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Rockies Re-Sign Josh Rogers

The Rockies have signed Josh Rogers to a new minor league deal, according to Rogers’ MLB.com profile page.  The left-hander has now signed minors contracts with the Rox in each of the last two offseasons.

Even though Colorado was beset by pitching injuries in 2023, Rogers didn’t get any big league action during his first year in the organization.  Rogers had his own struggles to worry about, as he posted an 8.02 ERA over 104 1/3 innings (starting 13 of 30 games) for Triple-A Albuquerque.  The southpaw had only a 13.1% strikeout rate, and opposing batters had a whopping 22.8% homer-to-fly ball rate.

Even accounting for the hitter-friendly nature of the Pacific Coast League, Rogers’ 31 home runs allowed is an eye-popping number, and it continues the extreme homer problems that have plagued Rogers for the better part of five years.  Rogers underwent a Tommy John surgery in 2019 that sidelined him for most of that season and all of the 2020 season, and he simply hasn’t been able to keep the ball in the park since his return.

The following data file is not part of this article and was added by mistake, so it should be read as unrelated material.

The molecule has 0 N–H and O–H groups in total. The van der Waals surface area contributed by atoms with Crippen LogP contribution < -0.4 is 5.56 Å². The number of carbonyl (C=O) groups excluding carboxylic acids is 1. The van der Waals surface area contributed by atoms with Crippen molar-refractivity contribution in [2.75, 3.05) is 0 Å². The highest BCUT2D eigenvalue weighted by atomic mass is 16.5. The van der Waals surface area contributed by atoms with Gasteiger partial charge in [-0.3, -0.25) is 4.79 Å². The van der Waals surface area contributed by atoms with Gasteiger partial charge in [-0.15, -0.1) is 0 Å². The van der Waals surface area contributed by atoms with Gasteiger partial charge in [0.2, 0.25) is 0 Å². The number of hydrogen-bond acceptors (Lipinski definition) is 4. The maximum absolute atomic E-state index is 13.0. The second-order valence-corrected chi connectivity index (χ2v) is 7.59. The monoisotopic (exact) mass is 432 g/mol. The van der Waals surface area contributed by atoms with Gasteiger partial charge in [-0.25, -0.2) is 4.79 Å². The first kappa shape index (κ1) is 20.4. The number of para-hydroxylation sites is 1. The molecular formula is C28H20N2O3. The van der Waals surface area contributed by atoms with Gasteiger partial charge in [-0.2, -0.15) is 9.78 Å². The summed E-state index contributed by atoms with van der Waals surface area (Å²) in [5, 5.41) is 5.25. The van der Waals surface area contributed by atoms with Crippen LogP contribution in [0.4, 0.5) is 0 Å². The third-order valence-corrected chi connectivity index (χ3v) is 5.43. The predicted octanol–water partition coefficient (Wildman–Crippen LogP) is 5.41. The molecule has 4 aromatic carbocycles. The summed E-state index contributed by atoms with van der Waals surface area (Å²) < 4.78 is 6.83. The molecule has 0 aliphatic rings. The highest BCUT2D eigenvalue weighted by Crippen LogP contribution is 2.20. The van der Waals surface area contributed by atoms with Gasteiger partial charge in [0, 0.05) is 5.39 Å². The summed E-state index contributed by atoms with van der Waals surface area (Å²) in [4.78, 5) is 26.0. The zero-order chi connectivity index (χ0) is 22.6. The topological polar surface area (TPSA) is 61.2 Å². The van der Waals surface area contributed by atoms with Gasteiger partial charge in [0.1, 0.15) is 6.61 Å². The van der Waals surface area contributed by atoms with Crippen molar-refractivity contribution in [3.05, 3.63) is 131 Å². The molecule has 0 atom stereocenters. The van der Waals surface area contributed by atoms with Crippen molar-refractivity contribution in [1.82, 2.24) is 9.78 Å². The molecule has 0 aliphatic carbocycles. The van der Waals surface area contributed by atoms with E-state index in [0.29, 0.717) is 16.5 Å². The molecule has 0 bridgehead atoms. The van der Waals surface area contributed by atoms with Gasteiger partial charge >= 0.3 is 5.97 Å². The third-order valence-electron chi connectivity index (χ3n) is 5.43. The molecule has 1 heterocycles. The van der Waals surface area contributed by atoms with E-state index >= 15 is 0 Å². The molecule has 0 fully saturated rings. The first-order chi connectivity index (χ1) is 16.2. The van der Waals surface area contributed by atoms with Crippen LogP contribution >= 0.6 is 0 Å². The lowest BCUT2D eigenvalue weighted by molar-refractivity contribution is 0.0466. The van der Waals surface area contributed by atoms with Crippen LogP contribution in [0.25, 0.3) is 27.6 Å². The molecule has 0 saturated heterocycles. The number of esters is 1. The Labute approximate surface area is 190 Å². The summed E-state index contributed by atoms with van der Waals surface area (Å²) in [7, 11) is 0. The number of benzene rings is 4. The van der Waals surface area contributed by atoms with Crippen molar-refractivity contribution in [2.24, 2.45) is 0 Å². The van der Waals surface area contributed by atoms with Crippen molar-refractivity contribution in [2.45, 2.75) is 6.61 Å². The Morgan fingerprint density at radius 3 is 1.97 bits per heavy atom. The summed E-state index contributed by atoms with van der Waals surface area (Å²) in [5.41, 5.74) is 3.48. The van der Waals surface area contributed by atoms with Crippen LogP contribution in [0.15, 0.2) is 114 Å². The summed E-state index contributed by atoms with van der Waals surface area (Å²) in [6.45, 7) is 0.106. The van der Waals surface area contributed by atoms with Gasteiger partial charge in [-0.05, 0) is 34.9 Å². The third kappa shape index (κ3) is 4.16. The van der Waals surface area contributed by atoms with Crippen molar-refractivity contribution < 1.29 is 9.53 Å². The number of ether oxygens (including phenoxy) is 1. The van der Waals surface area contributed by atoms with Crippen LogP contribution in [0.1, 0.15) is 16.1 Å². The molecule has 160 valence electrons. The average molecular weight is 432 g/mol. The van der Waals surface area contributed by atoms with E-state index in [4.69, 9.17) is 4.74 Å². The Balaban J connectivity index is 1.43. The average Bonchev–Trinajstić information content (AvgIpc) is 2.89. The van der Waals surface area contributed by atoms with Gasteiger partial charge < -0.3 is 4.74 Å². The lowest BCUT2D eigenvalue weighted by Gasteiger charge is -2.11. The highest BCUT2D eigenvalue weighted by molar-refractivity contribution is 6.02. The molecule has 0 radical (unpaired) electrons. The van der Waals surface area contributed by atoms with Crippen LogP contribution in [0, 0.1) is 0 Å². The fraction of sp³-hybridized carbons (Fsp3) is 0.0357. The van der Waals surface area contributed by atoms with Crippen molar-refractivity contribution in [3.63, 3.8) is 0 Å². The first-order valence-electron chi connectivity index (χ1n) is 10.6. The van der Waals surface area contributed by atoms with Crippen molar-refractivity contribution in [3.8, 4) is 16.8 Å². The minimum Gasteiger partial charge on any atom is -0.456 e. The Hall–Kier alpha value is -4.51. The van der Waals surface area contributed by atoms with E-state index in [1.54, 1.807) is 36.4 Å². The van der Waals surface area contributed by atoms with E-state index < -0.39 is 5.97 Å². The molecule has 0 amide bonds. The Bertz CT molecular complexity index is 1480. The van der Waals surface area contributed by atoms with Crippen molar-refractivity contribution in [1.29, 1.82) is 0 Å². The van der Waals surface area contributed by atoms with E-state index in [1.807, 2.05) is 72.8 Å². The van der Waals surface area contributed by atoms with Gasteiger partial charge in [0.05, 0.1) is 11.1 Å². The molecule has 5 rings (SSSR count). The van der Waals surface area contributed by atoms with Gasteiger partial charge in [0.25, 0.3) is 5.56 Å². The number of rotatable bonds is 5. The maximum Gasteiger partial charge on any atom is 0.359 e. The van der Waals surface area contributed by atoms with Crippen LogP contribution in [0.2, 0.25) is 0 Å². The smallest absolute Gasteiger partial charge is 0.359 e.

Since his fastball barely cracks the 90mph threshold, Rogers doesn’t have much margin for error with his pitches, leaving him susceptible to heavy damage if a batter guesses correctly.  The introduction of the three-batter rule may have also cursed Rogers’ career — left-handed batters have a .411 OPS over 121 plate appearances against Rogers in the majors, while right-handed hitters have an absurd 1.048 OPS against Rogers in 268 PA.

An 11th-round pick for the Yankees in the 2015 draft, Rogers was dealt to the Orioles as part of the Zack Britton trade in July 2018, and Rogers ended up making his MLB debut with Baltimore about a month later.  Rogers has a 5.42 ERA over 88 career innings with the Orioles and Nationals at the big league level, with 22 homers surrendered in that pretty brief sample size.  His last MLB appearance came on June 2, 2022 with Washington, and after being released by the Nats, Rogers didn’t get a call-up during a brief stint in the Marlins’ minor league system.

The PCL isn’t exactly the best place for a homer-prone pitcher to find his form, but Rogers will return for another season as a depth option for Colorado.  Rogers has started 12 of his 30 career Major League games and 117 of his 142 minor league games, though his extreme splits suggest that a relief role might be best so Rogers’ team can shield him as best they can from right-handed batters.


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